front door painted the colour of ivy and peeling.
front garden filled with brambles scrambling.
there are wellies in the hallway.
there are packets of seeds neatly compiled in wooden boxes on the kitchen table.
there are brown paper bags filled with bulbs.
rachael is a to-the-point but ever so kind sort of a person, she’s got white hair and asks rather a lot of questions about california. from a chipped cup (i don’t know why it is that i find chipped cups so incredibly charming, but i do), i most gratefully drink the very hot tea that she has made for me. an eighteen-year-old cat, with the palest blue eyes, watches over the scene with some amount of lazy curiosity.
it’s a five minute stroll to the allotments. on springfield road, there is a towering magnolia almost as tall as a house;
goblets or stars or waxy white and pale pink petal porcelain cups and saucers catching and then spilling over with sudden springtime showers. though it’s still quite cold, the top of the tree flowers, the ones most out of reach of me, closest to the sun, are opening up.
rachael walks more quickly than me, pulls a very heavy looking ring of keys from her coat pocket, there are perhaps 20. she searches a few moments for the correct one, it’s silver, and smaller than you might think, for a padlock so very impressive looking. chains and bolts, the size of my palm. the metal gate swings open.
devil’s claw, hellebore. elderly gentlemen, one even wearing a cap, perhaps he’ll be my mentor, wave to say hello. their plots are almost industrial, stripped bare black soil, i imagine they grow prize potatoes, submit them to country fairs, that sort of a thing. rachael warns me of the devil’s claw, i sign a few pieces of paper, hand over £72, and then assist for a few moments with the picking of the last few woody parsnips, left over from the winter.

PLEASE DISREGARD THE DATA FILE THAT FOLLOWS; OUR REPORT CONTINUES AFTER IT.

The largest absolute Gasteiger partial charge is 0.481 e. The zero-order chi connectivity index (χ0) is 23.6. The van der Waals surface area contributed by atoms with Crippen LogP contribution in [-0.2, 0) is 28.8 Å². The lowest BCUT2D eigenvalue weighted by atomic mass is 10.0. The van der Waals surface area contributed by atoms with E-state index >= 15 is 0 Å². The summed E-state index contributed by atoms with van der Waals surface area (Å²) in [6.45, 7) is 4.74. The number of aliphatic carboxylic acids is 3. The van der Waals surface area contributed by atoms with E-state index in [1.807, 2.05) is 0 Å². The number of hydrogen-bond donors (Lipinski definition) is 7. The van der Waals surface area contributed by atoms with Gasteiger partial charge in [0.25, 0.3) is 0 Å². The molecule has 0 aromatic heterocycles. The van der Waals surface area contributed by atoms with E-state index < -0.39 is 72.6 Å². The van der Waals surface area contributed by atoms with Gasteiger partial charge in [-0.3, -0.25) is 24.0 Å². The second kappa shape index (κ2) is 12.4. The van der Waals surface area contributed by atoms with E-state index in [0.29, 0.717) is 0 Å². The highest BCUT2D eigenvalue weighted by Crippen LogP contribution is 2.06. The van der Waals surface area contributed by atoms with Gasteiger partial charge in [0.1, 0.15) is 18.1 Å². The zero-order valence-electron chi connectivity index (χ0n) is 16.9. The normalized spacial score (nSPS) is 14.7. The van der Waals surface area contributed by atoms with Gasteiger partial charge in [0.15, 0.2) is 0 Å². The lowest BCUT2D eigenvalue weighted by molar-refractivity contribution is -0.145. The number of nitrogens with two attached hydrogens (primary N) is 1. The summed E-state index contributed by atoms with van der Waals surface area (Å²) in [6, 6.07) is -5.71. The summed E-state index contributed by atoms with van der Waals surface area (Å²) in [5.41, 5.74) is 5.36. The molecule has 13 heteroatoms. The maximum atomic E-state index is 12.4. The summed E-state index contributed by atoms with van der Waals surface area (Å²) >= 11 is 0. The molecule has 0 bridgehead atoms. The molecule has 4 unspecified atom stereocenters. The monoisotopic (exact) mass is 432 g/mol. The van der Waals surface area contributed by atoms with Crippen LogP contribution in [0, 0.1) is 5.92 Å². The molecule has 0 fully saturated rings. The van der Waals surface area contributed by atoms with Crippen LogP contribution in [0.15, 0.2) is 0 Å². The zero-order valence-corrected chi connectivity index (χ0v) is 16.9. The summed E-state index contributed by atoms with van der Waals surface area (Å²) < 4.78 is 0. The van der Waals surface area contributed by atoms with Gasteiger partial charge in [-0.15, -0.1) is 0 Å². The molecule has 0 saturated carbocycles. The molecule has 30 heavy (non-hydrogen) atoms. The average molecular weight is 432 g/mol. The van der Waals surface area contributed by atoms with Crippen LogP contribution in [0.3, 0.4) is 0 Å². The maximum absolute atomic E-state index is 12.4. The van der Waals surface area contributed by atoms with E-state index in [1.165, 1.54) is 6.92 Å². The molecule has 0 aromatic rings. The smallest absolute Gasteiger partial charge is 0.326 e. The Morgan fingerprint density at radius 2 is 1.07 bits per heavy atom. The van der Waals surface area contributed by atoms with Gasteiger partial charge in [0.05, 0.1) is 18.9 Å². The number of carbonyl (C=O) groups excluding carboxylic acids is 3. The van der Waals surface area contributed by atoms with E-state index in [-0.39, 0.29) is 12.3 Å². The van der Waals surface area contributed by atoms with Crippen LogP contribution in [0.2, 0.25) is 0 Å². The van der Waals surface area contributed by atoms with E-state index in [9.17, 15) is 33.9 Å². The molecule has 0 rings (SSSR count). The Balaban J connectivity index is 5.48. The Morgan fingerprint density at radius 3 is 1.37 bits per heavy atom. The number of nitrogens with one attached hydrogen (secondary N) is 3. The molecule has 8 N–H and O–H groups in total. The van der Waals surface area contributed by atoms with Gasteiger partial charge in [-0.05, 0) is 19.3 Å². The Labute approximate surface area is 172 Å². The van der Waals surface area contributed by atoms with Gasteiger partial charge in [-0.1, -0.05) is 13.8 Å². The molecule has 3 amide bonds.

my plot is long, thin, a jungle. my very own little piece of pretend wilderness.
speedwell scattered about like spilled sapphires.
bumblebees, no wasps allowed.
there’s a lot of evidence that a family were here before me. plastic toys, yellow diggers, monster trucks, a trampoline and sandpit, even. i don’t know where i’m going to put all of these things, i will have to rent a pick up truck. i pick up plastic bottles, and with all of my strength, and with bare hands (soon to be blistered), i lift a few logs and place them in a pile. if i want to burn them i’ll have to do it on saturday, after the farmer’s market, after beeswax candles and pastel de nata.
– a hand-painted wooden post.
– sweet pea swirling tendrils, climbing roses.
– one of those ornate french country tables, white, for bottles of wine and much-deserved lunch breaks.
– the ugliest pumpkins you might ever see.
– the surprising of my fellow plot-owners by not failing horribly or immediately.
– a miniature wildflower meadow.
– orange and yellow tomatoes.
– perhaps even a chicken or two.
– a sunhat, a linen skirt, freckled shoulders.